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The Safe Sport Act

In  2018, the President of the United States signed the Protecting Young Victims from Sexual Abuse and Safe Sport Authorization Act which is aimed at protecting amateur athletes from sexual abuse. 
 
What exactly does the Law state?
The Law has a three-pronged approach:
  1. Any adult interacting with amateur athletes in the program has a duty to report abuse and or suspected abuse within a 24-hour period. EVERY adult is a mandatory reporter.
  2. The statute of limitations is extended for up to 10 years after a victim realizes he or she was abused. 
  3. Limits an athlete under the age of 18 from being alone with an adult who is not their parent. 
What is an amateur athlete?
Any child or minor involved in sports under the age of 18. 
 
Legislation is available for download by clicking the link below: 

What else is important to know about this Law? 
 
How might my club be impacted?
There are additional and more specific requirements for several categories of youth sports providers listed as ‘Applicable Entity’ within the Bill.  Those listed under this category include:
  • National Governing Body (NGB) – Such as the United States Soccer Federation
  • Amateur Sports Organization (sanctioned by NGB) – Such as Montana Youth Soccer and Member Clubs
  • Amateur Sports Organizations (NOT sanctioned by NGB) – Such as YMCA, Church Leagues, Municipal Leagues, Independent Recreation Leagues, Camps, all others

What are the requirements for NGB's and NGB-Affiliated?
Reporting – a mechanism that allows a complaint to be easily reported for a  reasonable suspicion of Sexual or Physical abuse/neglect, within a 24 hour period of awareness. Federal regulations state that reports should be made to a) local law enforcement and b) local/state child protective services , c) US Soccer, and d) the US Center for SafeSport. EVERYONE is a MANDATORY REPORTER.
 
Montana Youth Soccer's Mechanism for Reporting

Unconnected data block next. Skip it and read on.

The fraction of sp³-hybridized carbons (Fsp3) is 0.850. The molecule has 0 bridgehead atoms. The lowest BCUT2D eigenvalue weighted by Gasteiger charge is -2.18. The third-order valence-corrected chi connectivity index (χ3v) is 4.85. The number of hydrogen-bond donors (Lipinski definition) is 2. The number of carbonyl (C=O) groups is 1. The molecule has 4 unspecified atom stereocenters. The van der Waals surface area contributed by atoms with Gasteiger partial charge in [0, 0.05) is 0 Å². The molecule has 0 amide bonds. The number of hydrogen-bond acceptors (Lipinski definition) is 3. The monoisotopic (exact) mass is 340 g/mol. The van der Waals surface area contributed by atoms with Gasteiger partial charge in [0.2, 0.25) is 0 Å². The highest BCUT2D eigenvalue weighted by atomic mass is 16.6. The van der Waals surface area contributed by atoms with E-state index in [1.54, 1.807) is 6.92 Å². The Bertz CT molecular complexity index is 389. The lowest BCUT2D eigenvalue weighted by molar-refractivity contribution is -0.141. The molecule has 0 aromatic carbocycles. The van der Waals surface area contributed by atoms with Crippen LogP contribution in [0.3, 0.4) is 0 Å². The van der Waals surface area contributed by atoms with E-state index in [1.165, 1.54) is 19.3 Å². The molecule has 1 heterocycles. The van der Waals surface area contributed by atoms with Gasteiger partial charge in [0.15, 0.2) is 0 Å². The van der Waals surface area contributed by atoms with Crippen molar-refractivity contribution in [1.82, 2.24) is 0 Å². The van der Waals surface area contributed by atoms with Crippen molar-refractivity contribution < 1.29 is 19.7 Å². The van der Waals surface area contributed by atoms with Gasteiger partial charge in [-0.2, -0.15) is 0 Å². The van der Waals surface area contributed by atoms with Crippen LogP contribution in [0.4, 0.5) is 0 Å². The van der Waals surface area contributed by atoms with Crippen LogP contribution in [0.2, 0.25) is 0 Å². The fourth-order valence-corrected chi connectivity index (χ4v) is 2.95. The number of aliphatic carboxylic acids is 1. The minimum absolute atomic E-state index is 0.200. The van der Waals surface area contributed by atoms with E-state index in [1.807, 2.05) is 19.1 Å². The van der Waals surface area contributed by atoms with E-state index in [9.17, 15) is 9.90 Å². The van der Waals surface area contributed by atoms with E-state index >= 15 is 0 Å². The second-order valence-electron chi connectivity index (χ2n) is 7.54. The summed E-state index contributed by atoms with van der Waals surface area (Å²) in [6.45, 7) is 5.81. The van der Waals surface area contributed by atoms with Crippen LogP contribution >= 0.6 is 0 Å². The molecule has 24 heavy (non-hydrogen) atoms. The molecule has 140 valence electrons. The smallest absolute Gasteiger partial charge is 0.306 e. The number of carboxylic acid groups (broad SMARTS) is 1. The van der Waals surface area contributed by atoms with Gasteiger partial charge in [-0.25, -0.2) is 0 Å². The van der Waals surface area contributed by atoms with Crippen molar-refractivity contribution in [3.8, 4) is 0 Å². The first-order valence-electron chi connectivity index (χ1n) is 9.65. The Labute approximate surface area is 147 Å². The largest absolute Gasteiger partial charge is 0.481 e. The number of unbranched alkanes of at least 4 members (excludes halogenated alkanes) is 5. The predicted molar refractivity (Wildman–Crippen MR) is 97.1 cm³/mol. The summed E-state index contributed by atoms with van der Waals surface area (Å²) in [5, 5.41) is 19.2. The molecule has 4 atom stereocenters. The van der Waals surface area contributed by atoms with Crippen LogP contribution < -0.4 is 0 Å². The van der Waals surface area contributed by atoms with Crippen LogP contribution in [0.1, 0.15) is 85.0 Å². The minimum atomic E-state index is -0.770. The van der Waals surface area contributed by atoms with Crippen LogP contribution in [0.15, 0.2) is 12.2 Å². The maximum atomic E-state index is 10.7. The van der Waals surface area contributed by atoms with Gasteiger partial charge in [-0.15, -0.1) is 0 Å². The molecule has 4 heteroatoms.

(Everyone listed below MUST be contacted when physical or sexual abuse is suspected)
  1. Local Law Enforcement Number (posted on club website and given to athletes and parents)
  2. Local Child Protective Services Number (posted on club website and given to athletes and parents)
  3. Child & Family Services Division of the Montana Department of Public Health and Human Services (Montana DPHHS) - Montana’s Mandatory Reporting Guidelines
  4. Club Risk Manager Contact Information (every club should have a point person for reporting)
  5. State Risk Manager – Jeff Schoonover, jeff@montanayouthsoccer.com, (406) 565-2676
  6. National Governing Body (NGB)
For other forms of misconduct such as emotional abuse, bullying, hazing, or harassment.
  1. Club Risk Manager Contact Information (every club should have a point person for reporting)
  2. Club or BOD Review/Hearing – There should be a process in policy to document and address this other misconduct.  The decision of the Club or BOD should be sent to the State Risk Manager.
Montana Code 41-3-207 Penalty for Failure to Report states:
  1. Any person, official, or institution required by law to report known or suspected child abuse or neglect who fails to do so or who prevents another person from reasonably doing so is civilly liable for the damages proximately caused by such failure or prevention.
  2. Any person or official required by law to report known or suspected child abuse or neglect who purposely or knowingly fails to report known child abuse or neglect or purposely or knowingly prevents another person from doing so is guilty of a misdemeanor. 
Reasonable Procedures‚Äč – Policies and procedures aimed at PREVENTING one-on-one interactions between an amateur athlete who is a minor and an adult.

What are the requirements for NGB’s and NGB-Affiliated?
1. Prevention Training – Under US Soccer's SafeSoccer Framework, all Amateur Sports Associations (i.e., Montana Youth Soccer) sanctioned by an NGB (i.e. USYS) must provide consistent training to adult members who are in contact with amateur athletes who are minors. Mandatory per U.S. Soccer by September 1, 2019, all adults involved in youth soccer must take an initial Abuse Prevention Training course and then within the next calendar year, an annual refresher each year of participation.  The course is offered online at no cost through the U.S. Center for SafeSport. If the Adult has already taken the course, they can upload their certificate in GotSport. After they take the initial course they must take a refresher every year thereafter.
2. Prohibit Retaliation – Include in your club policy that there can be no retaliation from the club toward those who are reporting.

US YOUTH SOCCER COMMUNICATIONS
Please click on the links below to view US Youth Soccer communications regarding the Protecting Young Victims from Sexual Abuse and Safe Sport Authorization Act of 2017. 
 
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